I honestly assumed that induced lactation would be the way you would go, more as a research experiment as well as how much control it gives you over what your baby eats than for any other reason.

    3. I've been taking the domperidone since he was born Nov. 29, 2012 and I'm just now weening off of it (down to 20 mg. from 100 mg. when he was just born). I don't see much of a difference at all. I did not want to stop taking the dom earlier because I just didn't want to risk a drop in my supply and there was no way I was going back to pumping if my supply had dropped off. I also had the pills and hadn't had any side effects so there was no reason to stop taking it. I am now at the end of my dom supply, my son is on whole milk and solids and although he still nurses (loves it, in fact), I'm comfortable with a drop in supply if it does happen. The Newman-Goldfarb Protocol recommends staying on the dom for the entire time you nurse (I think). But if you want to stop taking it, they recommend slowly weaning from it like I did and if you see a difference, just upping the dose again.

      It's a big commitment, inducing and nursing. I'm glad I did it. If we have another baby, I'm pretty sure I'd do it again.

  4. Is your surrogate willing to pump for you for any length of time?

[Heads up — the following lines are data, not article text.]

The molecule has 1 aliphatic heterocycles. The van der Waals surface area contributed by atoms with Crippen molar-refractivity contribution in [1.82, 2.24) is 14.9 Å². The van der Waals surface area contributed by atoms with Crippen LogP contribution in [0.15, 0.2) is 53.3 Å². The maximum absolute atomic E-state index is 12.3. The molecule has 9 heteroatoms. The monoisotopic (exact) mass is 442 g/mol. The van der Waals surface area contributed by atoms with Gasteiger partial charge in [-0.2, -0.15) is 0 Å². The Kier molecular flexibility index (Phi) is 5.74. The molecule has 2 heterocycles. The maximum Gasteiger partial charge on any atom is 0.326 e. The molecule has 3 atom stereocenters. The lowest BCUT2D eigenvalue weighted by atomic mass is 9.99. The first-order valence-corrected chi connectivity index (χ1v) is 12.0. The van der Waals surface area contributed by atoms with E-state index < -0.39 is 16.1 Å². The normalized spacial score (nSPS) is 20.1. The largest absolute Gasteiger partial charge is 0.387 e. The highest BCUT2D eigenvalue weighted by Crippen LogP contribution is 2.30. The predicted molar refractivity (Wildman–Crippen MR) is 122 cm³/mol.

1. I've asked her, but have not heard back. I'll be looking for wet nurses who can pump in Mumbai, let us see how far I get with that.

  5. Iron supplementation in formula is tough. It makes it smell and taste like a rusty nail. Nom! I did lots of research and ended up trying several before settling on something I felt was not the best, but not terrible. It was the difference between not getting enough food and being fed. Whatever works will be what you go with. I find that I have to remind myself not to beat myself up when things didn't go according to plan as a parent. I look forward to seeing where you ended up with research!

  6. UGH so tough! I was lucky enough to be able to EBF my daughter so she didn't ever have any formula, but I did lots of research into it just in case. I couldn't really find a solution either. Then of course once they start solids it's so hard to find foods that don't contain GMOs, etc. So it is like fighting a losing battle. :)

  7. So much to consider!! But I just love hearing your optimism!!